American Airlines CEO Tom Horton, according to a Nikkei report, said the carrier hopes to strengthen its partnership with Japan Airlines on Asian and trans-Pacific services. The carrier currently offers trans-Pacific code-share services with its oneworld partner airline. In addition to increasing service between the US and Tokyo, American Airlines would like to increase flights between Tokyo and other Asian cities, while also noting the possibility of expanding the relationship to cover cargo operations.
American Airlines hopes to strengthen Japan Airlines partnership
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Japan Airlines' US changes mark start of new growth after government restrictions end
Japan Airlines is eagerly – but discreetly – counting down to 01-Apr-2017. The start of the new fiscal year in Japan is when JAL will be unshackled from growth restrictions imposed after JAL's bailout in 2010. United States Chapter 11 restructuring enables relatively quick growth on lower costs, but in Japan JAL's significant cost improvements over All Nippon Airways came with the penalty of not being permitted to fully realise business opportunities for a number of years.
JAL's first public business change is the relatively small, and expected, move of a New York flight from a Narita departure to Haneda, matching ANA. Bigger changes are expected with JAL's new management plan due in 1H2017.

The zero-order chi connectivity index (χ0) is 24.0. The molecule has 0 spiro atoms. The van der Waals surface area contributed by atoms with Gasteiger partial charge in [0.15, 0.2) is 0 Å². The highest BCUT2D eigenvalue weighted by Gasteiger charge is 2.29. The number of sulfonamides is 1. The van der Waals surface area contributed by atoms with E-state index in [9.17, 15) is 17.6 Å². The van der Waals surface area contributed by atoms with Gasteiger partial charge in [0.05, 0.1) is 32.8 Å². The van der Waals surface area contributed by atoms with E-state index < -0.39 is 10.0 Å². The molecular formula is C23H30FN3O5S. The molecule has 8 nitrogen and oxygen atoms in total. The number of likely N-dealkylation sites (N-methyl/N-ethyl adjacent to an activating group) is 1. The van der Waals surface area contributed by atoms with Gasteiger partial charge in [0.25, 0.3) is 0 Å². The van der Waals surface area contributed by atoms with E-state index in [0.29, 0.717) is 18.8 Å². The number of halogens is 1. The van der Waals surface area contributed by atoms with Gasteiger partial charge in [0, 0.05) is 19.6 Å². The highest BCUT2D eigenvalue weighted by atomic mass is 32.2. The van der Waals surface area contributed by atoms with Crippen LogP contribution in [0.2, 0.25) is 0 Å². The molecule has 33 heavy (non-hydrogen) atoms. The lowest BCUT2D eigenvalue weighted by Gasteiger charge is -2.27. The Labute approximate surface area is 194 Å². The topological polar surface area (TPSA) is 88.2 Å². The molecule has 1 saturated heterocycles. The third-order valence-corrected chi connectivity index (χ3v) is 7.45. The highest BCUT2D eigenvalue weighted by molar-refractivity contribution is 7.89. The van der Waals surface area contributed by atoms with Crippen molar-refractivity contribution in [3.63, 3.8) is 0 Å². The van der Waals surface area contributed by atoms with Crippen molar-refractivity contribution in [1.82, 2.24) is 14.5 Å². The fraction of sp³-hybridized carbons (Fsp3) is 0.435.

ANA has significantly widened the gap with JAL, using JAL's restrictions as a once-in-a-lifetime unchallenged growth opportunity. JAL is expected to grow its network around its core North America-Asia segment. JAL will look to expand North America flights, but also East Asia and India.
Yet JAL, still scarred by bankruptcy and determined to be the first Asian airline to have consistently high and cyclical-proof margins, will seek modest, direct network growth. JAL will look to invest in other airlines and non-flying businesses.
Europe summer 2017 airline capacity outlook: fifth successive summer of above trend seat growth
Airline seat growth from Europe in summer 2017 is set to stay at almost 6% for the third successive summer, according to data from OAG. This rate had not previously been reached since 2010, although this will be the fifth straight summer of growth ahead of its 10 year average rate. The summer 2017 season started on 26-Mar-2017 and, although always subject to further change, the data give a fairly clear picture.
Seat capacity on routes from Europe to Africa will grow the fastest, as the region recovers from a terrorism related drop in demand in North Africa. There will also be above trend growth in almost every other region from Europe (including intra Europe). The only exception is Europe-Middle East, where the newly cautious Gulf airlines' growth is slowing this summer.
On the North Atlantic, always important for the profitability of Europe's leading legacy airlines, growth will be faster than its 10 year trend, but it will at least be a little slower than in the past summer. The loss of market share from the immunised North Atlantic JVs to newer and smaller competitors, including LCCs, is set to continue. As ever, the OAG capacity data provide a window into the changing structure of the airline markets from Europe.